Yesterday was the women’s FA Cup Final and as it was in my current hometown I decided to take a look out of curiosity as I must admit I know little about the women’s version of the game.
The FA Cup final remains the highlight of the women’s football calendar in the UK, with live BBC coverage it is the one day of the year in which the women’s game comes to the attention of a mainly ambivalent general public.
It is also very different from it’s male equivalent the most notable thing being that the final is not played at Wembley but other normally midlands based grounds allowing the game to reach a broader audience with Pride Park (Derby County) and the City Ground (Nottingham Forest) hosting the 2009 and 2008 finals respectively.
Despite the grey skies and driving wind over 23,000 people attended the pinnacle of the woman’s game in England armed with horns and enthusiasm creating a jovial partisan atmosphere to greet finalists Sunderland and Arsenal.
The women’s game is semi-professional meaning that it relies on the grassroots levels leading to a family dominated atmosphere further aided by the cheap cost of tickets which were just £5 for adults and £2 for Children. In addition schools and football clubs received further discounts for group bookings.
This meant that the atmosphere was friendly with fans of both sides mixing although they were both far outnumbered by local neutral spectators who were more than willing to get into the spirit and create a loud atmosphere.
The football itself was predictable with Arsenal dominating a plucky Sunderland refused to give in despite being outclassed by a team which has totally dominated women’s football for the last decade. The standard of football was quite low akin to that on display in League 2 of the men’s game but that did not stop the game being an absorbing and entertaining encounter, with Arsenal ladies much like their male counterparts trying to play attractive attacking football.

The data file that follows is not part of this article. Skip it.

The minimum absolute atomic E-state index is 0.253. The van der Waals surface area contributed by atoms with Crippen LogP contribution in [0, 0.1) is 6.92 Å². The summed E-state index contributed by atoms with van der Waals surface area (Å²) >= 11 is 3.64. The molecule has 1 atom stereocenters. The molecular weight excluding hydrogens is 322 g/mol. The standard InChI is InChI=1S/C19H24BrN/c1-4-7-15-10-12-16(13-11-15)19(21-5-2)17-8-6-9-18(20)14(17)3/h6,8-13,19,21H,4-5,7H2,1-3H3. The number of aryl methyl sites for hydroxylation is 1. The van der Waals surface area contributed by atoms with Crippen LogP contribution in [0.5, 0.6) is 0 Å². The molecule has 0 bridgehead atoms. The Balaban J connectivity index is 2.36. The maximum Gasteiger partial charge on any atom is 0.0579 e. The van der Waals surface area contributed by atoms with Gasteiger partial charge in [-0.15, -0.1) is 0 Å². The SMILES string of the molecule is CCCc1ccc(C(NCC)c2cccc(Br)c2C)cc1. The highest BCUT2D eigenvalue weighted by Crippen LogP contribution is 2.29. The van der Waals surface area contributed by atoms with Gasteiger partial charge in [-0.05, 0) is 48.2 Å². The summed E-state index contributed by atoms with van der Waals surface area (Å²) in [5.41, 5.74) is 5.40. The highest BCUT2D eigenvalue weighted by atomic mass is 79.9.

It is a testament to Sunderland that this game was not finished until the 2nd minute of injury time when the best move of the match and a delightful through ball put young midfielder Kim Little through to finish squeeze an effort past the excellent Helen Anderson. However Sunderland in the division below Arsenal underlined their spirit by pushing forward in the 6th minute of injury time (due to a serious injury to Sunderland’s Sophie Williams) to score with the last kick of the match to mark a respectable scoreline in a game that could have been won by five or six goals.
Ultimately though the winner in these occasions is not just the team that lifts the trophy but the women’s game as a whole that benefits from the final, with 23,000 spectators the profile of the sport has been raised and it will take more than a little rain to douse the feel-good factor that will be spreading across English Women’s football tonight.
Will I be going to next year’s final? I am not sure but there will be many girls who will be asking for a pair of football boots instead of a doll from mummy and dad over the dinner table tonight.